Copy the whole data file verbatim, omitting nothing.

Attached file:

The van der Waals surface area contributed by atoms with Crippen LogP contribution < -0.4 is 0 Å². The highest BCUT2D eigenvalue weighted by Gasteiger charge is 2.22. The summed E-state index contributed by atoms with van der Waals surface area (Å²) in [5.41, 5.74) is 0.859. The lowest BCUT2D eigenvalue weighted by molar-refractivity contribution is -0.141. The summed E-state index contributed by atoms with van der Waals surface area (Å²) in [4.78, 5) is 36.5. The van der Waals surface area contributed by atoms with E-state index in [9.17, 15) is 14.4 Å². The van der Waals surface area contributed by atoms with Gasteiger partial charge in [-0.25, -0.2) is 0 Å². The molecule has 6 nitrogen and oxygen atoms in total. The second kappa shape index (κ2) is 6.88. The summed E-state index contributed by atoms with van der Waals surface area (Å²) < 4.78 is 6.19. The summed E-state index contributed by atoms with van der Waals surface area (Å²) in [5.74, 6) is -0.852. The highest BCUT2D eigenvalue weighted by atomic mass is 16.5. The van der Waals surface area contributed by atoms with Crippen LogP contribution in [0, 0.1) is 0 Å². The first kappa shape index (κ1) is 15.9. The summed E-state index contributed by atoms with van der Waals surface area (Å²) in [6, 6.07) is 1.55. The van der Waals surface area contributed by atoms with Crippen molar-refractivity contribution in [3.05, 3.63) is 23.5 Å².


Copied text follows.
The van der Waals surface area contributed by atoms with Crippen LogP contribution < -0.4 is 0 Å². The highest BCUT2D eigenvalue weighted by Gasteiger charge is 2.22. The summed E-state index contributed by atoms with van der Waals surface area (Å²) in [5.41, 5.74) is 0.859. The lowest BCUT2D eigenvalue weighted by molar-refractivity contribution is -0.141. The summed E-state index contributed by atoms with van der Waals surface area (Å²) in [4.78, 5) is 36.5. The van der Waals surface area contributed by atoms with E-state index in [9.17, 15) is 14.4 Å². The van der Waals surface area contributed by atoms with Gasteiger partial charge in [-0.25, -0.2) is 0 Å². The molecule has 6 nitrogen and oxygen atoms in total. The second kappa shape index (κ2) is 6.88. The summed E-state index contributed by atoms with van der Waals surface area (Å²) < 4.78 is 6.19. The summed E-state index contributed by atoms with van der Waals surface area (Å²) in [5.74, 6) is -0.852. The highest BCUT2D eigenvalue weighted by atomic mass is 16.5. The van der Waals surface area contributed by atoms with Crippen LogP contribution in [0, 0.1) is 0 Å². The first kappa shape index (κ1) is 15.9. The summed E-state index contributed by atoms with van der Waals surface area (Å²) in [6, 6.07) is 1.55. The van der Waals surface area contributed by atoms with Crippen molar-refractivity contribution in [3.05, 3.63) is 23.5 Å².